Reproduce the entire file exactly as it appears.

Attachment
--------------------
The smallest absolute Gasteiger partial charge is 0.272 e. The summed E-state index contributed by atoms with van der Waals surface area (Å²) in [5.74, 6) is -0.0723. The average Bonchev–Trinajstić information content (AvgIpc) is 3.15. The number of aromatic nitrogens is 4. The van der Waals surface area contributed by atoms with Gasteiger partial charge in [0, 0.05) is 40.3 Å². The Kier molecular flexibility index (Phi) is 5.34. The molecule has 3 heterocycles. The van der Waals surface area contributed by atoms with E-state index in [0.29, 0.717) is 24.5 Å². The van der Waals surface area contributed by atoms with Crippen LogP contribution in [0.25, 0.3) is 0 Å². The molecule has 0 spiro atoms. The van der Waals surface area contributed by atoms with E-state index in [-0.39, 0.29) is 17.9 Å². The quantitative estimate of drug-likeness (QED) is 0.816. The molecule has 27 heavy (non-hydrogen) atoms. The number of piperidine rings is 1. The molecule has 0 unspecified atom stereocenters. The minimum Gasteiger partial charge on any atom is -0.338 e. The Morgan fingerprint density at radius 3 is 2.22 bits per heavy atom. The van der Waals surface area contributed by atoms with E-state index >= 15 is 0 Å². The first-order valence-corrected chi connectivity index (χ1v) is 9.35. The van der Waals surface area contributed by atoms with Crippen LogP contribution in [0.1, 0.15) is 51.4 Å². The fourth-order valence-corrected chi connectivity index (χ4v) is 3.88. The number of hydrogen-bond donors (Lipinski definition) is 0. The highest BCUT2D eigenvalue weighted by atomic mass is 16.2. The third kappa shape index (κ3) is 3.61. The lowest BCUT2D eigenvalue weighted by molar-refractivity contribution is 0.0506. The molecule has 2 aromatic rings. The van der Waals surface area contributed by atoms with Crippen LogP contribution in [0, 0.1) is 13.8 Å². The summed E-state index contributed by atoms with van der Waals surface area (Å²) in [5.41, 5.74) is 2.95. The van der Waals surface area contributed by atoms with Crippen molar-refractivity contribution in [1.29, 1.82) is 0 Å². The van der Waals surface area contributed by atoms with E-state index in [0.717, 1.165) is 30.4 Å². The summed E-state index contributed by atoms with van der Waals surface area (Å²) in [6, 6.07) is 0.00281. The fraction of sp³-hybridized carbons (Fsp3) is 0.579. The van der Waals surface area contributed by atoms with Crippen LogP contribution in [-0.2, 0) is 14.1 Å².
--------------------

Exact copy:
The smallest absolute Gasteiger partial charge is 0.272 e. The summed E-state index contributed by atoms with van der Waals surface area (Å²) in [5.74, 6) is -0.0723. The average Bonchev–Trinajstić information content (AvgIpc) is 3.15. The number of aromatic nitrogens is 4. The van der Waals surface area contributed by atoms with Gasteiger partial charge in [0, 0.05) is 40.3 Å². The Kier molecular flexibility index (Phi) is 5.34. The molecule has 3 heterocycles. The van der Waals surface area contributed by atoms with E-state index in [0.29, 0.717) is 24.5 Å². The van der Waals surface area contributed by atoms with Crippen LogP contribution in [0.25, 0.3) is 0 Å². The molecule has 0 spiro atoms. The van der Waals surface area contributed by atoms with E-state index in [-0.39, 0.29) is 17.9 Å². The quantitative estimate of drug-likeness (QED) is 0.816. The molecule has 27 heavy (non-hydrogen) atoms. The number of piperidine rings is 1. The molecule has 0 unspecified atom stereocenters. The minimum Gasteiger partial charge on any atom is -0.338 e. The Morgan fingerprint density at radius 3 is 2.22 bits per heavy atom. The van der Waals surface area contributed by atoms with E-state index >= 15 is 0 Å². The first-order valence-corrected chi connectivity index (χ1v) is 9.35. The van der Waals surface area contributed by atoms with Crippen LogP contribution in [0.1, 0.15) is 51.4 Å². The fourth-order valence-corrected chi connectivity index (χ4v) is 3.88. The number of hydrogen-bond donors (Lipinski definition) is 0. The highest BCUT2D eigenvalue weighted by atomic mass is 16.2. The third kappa shape index (κ3) is 3.61. The lowest BCUT2D eigenvalue weighted by molar-refractivity contribution is 0.0506. The molecule has 2 aromatic rings. The van der Waals surface area contributed by atoms with Crippen LogP contribution in [0, 0.1) is 13.8 Å². The summed E-state index contributed by atoms with van der Waals surface area (Å²) in [5.41, 5.74) is 2.95. The van der Waals surface area contributed by atoms with Crippen molar-refractivity contribution in [1.29, 1.82) is 0 Å². The van der Waals surface area contributed by atoms with E-state index in [0.717, 1.165) is 30.4 Å². The summed E-state index contributed by atoms with van der Waals surface area (Å²) in [6, 6.07) is 0.00281. The fraction of sp³-hybridized carbons (Fsp3) is 0.579. The van der Waals surface area contributed by atoms with Crippen LogP contribution in [-0.2, 0) is 14.1 Å².